Austria, Balkans want full stop to migrant influx

George Jahn
Associated Press

Vienna – — Overwhelmed by a wave of refugees and what they call indecision in the European Union, Austria and its southern neighbors along the Balkan migrant route agreed to tighter border controls at a meeting Wednesday — and warned that sooner or later they will have to shut their doors entirely.

Greece, the first point of landing for most of the migrants arriving by boat from Turkey, was not invited to the meeting and responded angrily by threatening to block decisions at a forthcoming EU migration summit if sharing of the refugee burden is not made obligatory for member states.

The EU has set up a scheme to share 160,000 migrants arriving in Greece and Italy. Even that would be only a fraction of the total numbers, but so far, barely 600 people have been relocated, and only some EU partners have offered places for them - fewer than 5,000 spots in all.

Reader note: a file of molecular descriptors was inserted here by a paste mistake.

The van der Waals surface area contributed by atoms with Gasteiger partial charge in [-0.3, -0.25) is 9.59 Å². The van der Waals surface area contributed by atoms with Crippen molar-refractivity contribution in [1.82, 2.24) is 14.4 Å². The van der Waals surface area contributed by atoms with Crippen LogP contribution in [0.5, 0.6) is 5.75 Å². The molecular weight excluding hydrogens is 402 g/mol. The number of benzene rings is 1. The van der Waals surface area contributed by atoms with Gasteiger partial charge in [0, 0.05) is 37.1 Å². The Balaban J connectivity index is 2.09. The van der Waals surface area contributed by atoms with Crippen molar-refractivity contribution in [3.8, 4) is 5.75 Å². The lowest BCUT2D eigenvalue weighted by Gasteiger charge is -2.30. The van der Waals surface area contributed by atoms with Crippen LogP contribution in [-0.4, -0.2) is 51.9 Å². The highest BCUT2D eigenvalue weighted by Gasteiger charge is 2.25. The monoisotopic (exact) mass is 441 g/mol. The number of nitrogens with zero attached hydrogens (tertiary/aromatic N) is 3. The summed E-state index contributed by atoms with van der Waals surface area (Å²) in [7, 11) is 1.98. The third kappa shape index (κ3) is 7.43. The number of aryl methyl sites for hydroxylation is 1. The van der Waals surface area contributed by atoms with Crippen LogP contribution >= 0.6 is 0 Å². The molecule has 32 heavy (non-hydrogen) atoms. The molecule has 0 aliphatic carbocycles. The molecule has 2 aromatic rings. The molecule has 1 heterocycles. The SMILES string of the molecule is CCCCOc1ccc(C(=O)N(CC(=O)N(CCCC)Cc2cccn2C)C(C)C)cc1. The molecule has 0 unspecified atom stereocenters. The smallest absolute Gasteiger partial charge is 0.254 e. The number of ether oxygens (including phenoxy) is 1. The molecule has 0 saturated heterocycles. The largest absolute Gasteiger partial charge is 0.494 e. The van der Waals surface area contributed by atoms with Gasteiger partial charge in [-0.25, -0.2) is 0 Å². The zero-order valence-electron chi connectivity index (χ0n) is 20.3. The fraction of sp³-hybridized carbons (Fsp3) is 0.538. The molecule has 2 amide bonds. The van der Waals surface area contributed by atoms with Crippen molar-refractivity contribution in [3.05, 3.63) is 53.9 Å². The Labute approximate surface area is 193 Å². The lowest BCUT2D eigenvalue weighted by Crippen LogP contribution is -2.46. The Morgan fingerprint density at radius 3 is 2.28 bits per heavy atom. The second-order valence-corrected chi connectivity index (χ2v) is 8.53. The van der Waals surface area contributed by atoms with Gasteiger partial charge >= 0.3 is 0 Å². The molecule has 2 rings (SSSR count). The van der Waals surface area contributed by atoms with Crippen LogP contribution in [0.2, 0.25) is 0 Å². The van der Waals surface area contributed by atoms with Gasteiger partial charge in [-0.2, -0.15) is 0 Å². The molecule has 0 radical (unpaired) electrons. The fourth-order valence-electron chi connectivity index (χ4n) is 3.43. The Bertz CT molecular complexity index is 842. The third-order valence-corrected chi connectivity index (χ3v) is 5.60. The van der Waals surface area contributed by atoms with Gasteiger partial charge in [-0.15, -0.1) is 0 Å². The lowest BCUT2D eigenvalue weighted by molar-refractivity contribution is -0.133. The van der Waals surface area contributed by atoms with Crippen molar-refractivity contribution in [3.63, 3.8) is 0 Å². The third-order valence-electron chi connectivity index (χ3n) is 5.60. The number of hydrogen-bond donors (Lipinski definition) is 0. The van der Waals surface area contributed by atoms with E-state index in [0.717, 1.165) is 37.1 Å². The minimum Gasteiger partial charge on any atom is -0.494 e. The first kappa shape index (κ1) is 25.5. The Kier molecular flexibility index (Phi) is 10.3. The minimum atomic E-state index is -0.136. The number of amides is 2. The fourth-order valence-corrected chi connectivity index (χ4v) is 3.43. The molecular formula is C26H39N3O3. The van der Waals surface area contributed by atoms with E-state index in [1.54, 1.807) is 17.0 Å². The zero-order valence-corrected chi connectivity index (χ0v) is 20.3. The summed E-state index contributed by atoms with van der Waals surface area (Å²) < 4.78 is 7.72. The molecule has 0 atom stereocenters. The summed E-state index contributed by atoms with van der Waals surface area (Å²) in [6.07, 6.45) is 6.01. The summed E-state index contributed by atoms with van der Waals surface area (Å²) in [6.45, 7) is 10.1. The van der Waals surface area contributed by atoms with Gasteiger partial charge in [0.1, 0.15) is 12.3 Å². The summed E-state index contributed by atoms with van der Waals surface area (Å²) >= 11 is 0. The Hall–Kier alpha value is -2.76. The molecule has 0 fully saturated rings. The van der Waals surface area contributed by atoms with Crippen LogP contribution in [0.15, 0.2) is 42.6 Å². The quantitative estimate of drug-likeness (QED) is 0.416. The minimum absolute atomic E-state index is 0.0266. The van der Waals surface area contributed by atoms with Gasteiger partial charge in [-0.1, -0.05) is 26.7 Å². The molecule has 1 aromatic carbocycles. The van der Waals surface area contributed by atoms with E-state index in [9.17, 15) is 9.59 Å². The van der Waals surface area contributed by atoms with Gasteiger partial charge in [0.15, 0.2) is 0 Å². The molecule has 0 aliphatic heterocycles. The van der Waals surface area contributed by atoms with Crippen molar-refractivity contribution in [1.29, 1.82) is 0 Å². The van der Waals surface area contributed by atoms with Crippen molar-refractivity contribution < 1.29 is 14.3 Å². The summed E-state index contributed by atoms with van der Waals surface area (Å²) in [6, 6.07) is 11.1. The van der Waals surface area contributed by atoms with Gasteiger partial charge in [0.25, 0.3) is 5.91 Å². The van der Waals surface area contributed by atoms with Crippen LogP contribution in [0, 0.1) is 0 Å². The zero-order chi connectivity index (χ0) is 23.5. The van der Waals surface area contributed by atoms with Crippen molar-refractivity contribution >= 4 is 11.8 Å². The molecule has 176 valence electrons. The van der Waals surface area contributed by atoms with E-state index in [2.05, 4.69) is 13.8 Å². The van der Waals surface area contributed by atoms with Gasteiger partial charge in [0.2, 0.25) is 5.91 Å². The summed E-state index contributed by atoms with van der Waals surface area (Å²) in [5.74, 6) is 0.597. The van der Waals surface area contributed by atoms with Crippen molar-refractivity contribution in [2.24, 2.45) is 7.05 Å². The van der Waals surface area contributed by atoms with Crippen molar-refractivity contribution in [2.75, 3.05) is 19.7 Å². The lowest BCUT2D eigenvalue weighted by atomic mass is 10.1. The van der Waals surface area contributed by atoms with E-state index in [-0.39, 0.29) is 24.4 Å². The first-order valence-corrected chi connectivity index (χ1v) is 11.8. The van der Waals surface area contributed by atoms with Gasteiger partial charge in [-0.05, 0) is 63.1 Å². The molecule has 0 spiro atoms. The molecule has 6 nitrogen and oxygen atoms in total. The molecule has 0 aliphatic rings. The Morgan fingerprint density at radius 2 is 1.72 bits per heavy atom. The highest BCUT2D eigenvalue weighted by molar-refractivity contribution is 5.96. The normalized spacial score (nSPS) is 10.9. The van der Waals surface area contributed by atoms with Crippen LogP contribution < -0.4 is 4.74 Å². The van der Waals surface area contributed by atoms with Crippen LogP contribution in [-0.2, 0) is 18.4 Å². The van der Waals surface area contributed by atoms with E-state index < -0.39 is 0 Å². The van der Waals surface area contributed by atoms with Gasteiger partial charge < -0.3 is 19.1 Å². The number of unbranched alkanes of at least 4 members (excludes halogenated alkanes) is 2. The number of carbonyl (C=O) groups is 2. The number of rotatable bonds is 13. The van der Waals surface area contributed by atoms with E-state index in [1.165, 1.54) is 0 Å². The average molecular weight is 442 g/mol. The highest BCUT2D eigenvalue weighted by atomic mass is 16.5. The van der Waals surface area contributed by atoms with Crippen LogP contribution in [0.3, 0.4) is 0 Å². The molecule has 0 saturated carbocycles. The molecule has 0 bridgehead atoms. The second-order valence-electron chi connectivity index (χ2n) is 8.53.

Prime Minister Alexis Tsipras said that from now on Greece “will not assent to agreements” unless all its partners in the EU are forced to participate proportionately in the relocation and resettlement of refugees. A senior government official, who spoke on customary condition of anonymity, clarified that Tsipras was specifically referring to a March 7 summit on immigration.

Tsipras lashed out at EU member states that “not only erect fences on their borders but at the same time do not accept to take in a single refugee.”

Austria has recently capped the number of asylum-seekers it will accept daily at its borders to 80, and limited the number of refugees it will let pass through the country. That has led to more border restrictions being introduced further south, hurting countries along the route, including Greece.

Playing off warnings that the restrictions will lead to disastrous accumulations of refugees on borders along the route, Austrian Interior Minister Johanna Mikl-Leitner called for “a chain reaction of reason.”

“We need measures that lead to a … a domino effect. We must reduce the flow of migrants now,” she said. “Because the refugee question can become a question of survival for the European Union.”